Once you have worked out the basic price and terms of a deal, the next step is putting it in writing. Oh the fun of paperwork. So many people hate it. Even if you are not a paperwork kind of person, make sure that you (or your real estate agent or attorney) are the one writing up the contract regardless of whether you are buying or selling. You can slip so many extra beneficial clauses into the deal simply by your side drafting the paperwork. Why do you think banks force you to sign their 10 page addendum whenever you buy a foreclosure from them? They want the closing to happen by their rules and not yours. In fact the more you are in control of the deal, the better chance of it closing and avoiding all those surprise last minute mishaps that tend to pop up. That means not only controlling the paperwork but also the various vendors like the lender, the title company, the home inspector, the insurance, etc. You cannot force the other party to use certain vendors but the more you are in control the smoother your deal will go.
Have you ever gotten down to a few days before closing or even right at closing and the other party wants to renegotiate something? It happens at car dealers all the time. You find the car of your dreams and the price is right. Then they sit you down to close and start throwing in all these add-ons. (Dealer fees, extended warranty, financing fees, etc.) Before you know it they have you paying an extra $1000 for a bunch of nonsense. Same with real estate deals. The seller gets a copy of the HUD-1 settlement statement and starts complaining about various fees. To make the deal close, the title company knocks down some fees, the Realtor eats the cost of a home warranty, and the buyer pays more closing costs. Things like this happen because the re-negotiating party knows that everyone just wants the deal to close. People will end up paying an extra $500 or $1000 at the last minute when they would never have done so weeks ago when they were originally negotiating. Or think of the tenant that knows they agreed to pay you late fees, but still pays the rent a week late and does not include the extra fees with their check. Often when people are in a good mood that they are finally closing or getting paid, they are vulnerable to this sort of re-negotiating. The easy way to counter-act this is to have an iron-clad contract and then stick to your guns. Make them feel guilty for trying to re-negotiate or slip something by you.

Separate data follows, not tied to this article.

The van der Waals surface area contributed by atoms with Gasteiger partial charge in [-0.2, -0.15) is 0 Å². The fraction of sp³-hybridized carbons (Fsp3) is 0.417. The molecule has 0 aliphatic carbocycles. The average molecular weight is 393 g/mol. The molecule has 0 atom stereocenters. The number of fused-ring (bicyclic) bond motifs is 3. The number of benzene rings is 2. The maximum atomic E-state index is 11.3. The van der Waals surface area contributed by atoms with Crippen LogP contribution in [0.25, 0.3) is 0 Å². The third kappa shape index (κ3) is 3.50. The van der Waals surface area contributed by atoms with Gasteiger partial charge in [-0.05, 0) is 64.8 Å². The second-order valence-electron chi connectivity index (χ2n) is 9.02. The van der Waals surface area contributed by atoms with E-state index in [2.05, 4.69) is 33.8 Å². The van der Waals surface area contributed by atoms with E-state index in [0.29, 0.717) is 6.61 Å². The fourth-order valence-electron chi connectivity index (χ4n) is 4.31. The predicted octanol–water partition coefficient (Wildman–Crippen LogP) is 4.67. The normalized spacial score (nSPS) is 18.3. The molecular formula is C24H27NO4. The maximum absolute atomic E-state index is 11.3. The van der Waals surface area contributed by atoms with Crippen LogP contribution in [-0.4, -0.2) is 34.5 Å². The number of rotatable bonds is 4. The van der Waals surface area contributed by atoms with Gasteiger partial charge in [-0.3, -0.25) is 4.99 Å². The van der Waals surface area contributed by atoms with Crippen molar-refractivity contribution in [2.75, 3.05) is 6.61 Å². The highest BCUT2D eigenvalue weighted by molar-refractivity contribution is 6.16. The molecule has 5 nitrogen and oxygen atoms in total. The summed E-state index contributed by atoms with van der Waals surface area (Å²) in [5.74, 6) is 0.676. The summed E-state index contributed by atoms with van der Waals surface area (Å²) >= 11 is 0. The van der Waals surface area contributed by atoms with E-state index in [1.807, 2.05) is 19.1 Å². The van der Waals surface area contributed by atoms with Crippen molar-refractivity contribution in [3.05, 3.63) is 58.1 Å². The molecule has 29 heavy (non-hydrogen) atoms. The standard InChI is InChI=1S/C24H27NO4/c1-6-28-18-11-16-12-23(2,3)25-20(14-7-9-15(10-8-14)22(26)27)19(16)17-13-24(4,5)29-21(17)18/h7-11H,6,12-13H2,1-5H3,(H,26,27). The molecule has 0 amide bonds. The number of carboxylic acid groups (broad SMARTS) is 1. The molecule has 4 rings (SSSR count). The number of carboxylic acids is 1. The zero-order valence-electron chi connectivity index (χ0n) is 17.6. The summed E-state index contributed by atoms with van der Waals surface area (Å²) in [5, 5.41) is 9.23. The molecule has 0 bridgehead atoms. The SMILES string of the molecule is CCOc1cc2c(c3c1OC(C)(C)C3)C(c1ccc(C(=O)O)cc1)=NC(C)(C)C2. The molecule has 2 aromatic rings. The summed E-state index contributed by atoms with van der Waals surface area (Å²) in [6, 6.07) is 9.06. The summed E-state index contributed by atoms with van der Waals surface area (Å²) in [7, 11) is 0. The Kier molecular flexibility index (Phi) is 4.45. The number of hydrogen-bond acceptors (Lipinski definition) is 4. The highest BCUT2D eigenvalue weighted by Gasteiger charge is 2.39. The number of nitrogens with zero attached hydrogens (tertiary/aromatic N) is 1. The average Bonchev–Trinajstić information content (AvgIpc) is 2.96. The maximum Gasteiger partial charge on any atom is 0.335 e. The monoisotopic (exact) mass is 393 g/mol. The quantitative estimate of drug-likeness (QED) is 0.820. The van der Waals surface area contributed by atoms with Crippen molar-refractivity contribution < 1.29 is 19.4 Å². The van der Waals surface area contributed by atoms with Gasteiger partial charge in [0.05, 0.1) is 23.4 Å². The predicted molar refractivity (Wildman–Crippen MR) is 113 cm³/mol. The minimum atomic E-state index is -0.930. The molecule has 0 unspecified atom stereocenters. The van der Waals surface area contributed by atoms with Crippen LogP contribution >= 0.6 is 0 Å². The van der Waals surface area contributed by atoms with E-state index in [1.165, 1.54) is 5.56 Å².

Tradeoffs are another tactic to use when the other side starts asking for more concessions. “If I do that for you, what can you give me in return?” is a great phrase to use. A few years ago after I had already negotiated a deal, the seller came back to me and said that he needed to wait another 3 weeks until after December 31 to close so he could postpone income taxes. So I asked the seller if I gave him an extension, what could he do for me? He gave me $500 off the price. When you ask for something in return, it does two things. One is it puts value on that concession that the other party apparently did not believe was there. Two it puts an end to the grinding away process because they know you will ask for something in return.
Occasionally you will reach a stalemate where neither party will budge on a deal. Everything has been negotiated as far as it can go but an agreement cannot be reached. If the stalemate is on a specific issue, the buyer insists on a new roof being installed and the seller refuses to install it, the issue can be set to the side and dealt with at a later time after the rest of the terms have been negotiated. If both sides are truly deadlocked, the only solution then becomes to change something in the negotiations. Make the parties separate for a few days and come back at a later time at a different venue after they have had a chance to reflect some more on the deal. Or bring in a 3rd party, preferably someone that appears neutral, to evaluate the situation and see if something can be changed or approached in a different way.
There is a lot more to negotiating than I can write in three articles. So if you have questions on the best way to negotiate a particular deal, please do not hesitate to contact me.